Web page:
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In telecommunication, a code word is an element of a code. Each code word is a sequence of symbols assembled in accordance with the specific rules of the code and assigned a unique meaning (e.g. a Gray code).


Coding Theory

Main article: Coding Theory

Coding Theory is the branch of mathematics that covers source codes and channel codes.

A channel code contains redundancy to allow more reliable communication in the presence of noise. This redundancy means that only a limited set of signals is allowed: this set is the code.

A source code is used to compress words (or phrases or data) by mapping common words into shorter words (e.g. Huffman Code).


Main article: Cryptography

Cryptography is about the creation of ciphers. A code word is an element of a codebook designed so that the meaning of the code word is opaque without the code book.

Radio communication procedure words

  • SOS is a general distress call used by ships and aircraft worldwide. It was created in the early days of radio telegraphy, because of its simple Morse code structure ( ... --- ... ) and subsequently the backronym Save Our Souls, or Save Our Ship was coined.
  • Mayday is a general distress call, similar to SOS, though it's generally used in voice communication. It was developed from the (grammatically incorrect) French m'aidez, meaning simply 'help me'. Do not use the keyword MAYDAY unless you are aboard a vessel or aircraft which is in immediate danger of sinking or crashing.
  • Pan-pan is a problem notification call that does not warrant immediate action by others. It is used to describe unusual circumstances where immediate danger to life, aircraft or vessel is not apparent or is believed to be under control. One example of proper use would be to report a minor fire on board a ship that should be within the crew's capability to extinguish.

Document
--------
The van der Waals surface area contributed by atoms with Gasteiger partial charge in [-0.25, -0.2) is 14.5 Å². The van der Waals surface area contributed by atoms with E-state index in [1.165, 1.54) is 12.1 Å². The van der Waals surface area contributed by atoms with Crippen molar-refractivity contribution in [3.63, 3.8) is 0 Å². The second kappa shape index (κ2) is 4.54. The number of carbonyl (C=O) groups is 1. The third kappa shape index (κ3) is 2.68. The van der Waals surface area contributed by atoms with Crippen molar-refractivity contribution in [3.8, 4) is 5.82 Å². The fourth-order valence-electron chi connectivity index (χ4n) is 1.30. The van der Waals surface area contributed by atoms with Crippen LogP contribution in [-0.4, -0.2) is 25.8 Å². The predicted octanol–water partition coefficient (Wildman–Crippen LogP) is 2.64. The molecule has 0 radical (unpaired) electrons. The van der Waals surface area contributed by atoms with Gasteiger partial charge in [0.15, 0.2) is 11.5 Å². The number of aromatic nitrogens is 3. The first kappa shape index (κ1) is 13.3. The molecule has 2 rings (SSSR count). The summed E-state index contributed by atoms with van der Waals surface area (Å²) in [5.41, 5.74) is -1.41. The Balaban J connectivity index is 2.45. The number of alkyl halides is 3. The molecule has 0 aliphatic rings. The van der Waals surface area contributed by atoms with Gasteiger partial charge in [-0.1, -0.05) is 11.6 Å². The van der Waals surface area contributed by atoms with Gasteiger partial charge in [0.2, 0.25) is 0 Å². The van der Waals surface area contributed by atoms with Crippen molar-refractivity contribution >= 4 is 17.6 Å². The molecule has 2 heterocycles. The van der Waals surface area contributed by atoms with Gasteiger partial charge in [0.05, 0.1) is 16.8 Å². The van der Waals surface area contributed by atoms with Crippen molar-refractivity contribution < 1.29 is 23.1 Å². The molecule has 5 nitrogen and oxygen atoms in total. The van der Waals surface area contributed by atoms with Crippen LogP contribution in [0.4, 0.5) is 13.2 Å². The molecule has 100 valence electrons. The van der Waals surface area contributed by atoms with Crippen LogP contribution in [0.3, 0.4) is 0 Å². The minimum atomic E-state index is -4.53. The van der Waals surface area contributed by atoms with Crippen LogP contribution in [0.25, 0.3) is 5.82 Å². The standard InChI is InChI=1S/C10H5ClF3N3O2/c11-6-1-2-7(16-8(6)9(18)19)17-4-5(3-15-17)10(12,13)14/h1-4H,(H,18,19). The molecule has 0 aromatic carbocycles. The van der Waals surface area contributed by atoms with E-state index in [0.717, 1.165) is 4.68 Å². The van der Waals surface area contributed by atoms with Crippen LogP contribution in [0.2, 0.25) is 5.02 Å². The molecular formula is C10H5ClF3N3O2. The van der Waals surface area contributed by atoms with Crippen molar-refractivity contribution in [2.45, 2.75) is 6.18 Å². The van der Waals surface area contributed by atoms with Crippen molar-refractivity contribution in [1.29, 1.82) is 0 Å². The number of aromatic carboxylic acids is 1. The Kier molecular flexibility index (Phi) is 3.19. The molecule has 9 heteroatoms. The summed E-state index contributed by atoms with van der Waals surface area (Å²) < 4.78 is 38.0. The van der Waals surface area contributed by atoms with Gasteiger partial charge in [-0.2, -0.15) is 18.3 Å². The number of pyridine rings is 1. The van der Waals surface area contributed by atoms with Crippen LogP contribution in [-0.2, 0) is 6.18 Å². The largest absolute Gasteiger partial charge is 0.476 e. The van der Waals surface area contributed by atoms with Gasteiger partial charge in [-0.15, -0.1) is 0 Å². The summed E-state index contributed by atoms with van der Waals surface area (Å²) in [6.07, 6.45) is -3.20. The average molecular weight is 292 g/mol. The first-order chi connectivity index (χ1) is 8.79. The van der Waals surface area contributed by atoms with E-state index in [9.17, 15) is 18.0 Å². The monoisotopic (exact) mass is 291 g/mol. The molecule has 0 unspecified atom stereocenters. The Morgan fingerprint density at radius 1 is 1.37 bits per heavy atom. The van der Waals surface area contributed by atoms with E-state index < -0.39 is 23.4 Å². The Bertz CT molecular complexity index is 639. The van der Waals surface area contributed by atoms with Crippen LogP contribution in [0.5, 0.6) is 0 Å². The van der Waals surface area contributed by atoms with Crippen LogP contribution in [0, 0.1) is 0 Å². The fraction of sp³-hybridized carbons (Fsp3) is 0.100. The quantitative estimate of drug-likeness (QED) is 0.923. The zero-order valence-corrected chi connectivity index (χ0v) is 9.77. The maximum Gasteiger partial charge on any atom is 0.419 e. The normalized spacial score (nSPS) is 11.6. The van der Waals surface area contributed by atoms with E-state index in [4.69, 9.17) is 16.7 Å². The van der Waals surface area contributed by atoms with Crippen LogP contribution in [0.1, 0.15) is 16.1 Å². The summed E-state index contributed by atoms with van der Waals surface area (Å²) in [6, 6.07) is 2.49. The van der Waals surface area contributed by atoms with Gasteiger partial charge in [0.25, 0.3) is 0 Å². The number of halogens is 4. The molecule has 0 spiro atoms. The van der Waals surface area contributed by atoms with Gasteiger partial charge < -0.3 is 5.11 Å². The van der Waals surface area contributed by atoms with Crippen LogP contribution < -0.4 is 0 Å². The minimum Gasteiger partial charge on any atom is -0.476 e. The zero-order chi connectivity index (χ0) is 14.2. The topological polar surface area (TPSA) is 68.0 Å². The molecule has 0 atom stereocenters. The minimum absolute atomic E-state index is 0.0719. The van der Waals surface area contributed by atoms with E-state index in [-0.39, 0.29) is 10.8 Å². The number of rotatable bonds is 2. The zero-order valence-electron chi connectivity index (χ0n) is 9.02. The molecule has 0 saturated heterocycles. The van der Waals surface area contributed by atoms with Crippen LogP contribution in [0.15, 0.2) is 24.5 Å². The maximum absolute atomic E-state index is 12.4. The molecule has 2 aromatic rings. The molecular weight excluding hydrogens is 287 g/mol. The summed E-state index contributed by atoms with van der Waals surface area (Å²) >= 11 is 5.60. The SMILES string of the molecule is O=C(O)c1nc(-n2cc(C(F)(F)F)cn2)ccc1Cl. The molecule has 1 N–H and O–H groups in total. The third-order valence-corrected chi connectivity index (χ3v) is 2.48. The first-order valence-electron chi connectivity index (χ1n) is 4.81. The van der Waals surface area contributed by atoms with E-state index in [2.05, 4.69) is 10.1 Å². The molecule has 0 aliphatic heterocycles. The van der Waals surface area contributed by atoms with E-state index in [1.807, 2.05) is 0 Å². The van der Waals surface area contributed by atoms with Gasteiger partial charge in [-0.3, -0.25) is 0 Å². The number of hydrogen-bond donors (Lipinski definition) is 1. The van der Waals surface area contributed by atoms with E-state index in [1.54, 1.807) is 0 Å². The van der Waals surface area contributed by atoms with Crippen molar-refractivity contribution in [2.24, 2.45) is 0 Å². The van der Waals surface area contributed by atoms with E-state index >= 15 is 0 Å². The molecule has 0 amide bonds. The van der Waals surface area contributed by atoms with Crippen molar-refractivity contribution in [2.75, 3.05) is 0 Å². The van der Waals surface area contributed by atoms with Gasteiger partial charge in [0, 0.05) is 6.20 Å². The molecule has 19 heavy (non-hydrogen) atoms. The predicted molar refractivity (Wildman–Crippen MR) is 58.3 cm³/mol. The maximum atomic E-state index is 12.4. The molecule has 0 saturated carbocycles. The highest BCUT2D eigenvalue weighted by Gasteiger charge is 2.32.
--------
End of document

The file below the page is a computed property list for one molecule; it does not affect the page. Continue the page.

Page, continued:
• Roger, a term used to acknowledge a radio transmission. Can also be used in direct conversation, such as between pilot and co-pilot.
  • WILCO, short for "will comply", means "I have received and understood your message and will comply (Only used by the addressee)"
  • Say Again, a term that requests the sender repeat all of the last transmission. ('Repeat' should not be used for this purpose, as it is used to request a second, identical artillery barrage.)
  • Words Twice, requests the sender to double the pronunciation of each word. eg. I I have have your your dog dog. Usually used when the signal is poor.
  • SitRep, Lit. 'Situation Report'. Eg. 'What's your sitrep?' or 'Sitrep to follow'. Sitrep will include information on position, movement status, direction of move, casualty status, etc.
  • Over, a term used to indicate one has finished talking, and implies a response is expected. Early radio systems used just one channel for talking and receiving. Neither party could transmit and receive at the same time, so control of the conversation has to be handed over. This allows a rudimentary but effective form of manual Handshaking.
  • Out, a term used to end a transmission (never properly used with OVER).
  • Ten-Four or "10-4", another term used to acknowledge transmissions. It is one of the Ten-codes made popular during the CB craze of the 1970s.

See also


External links



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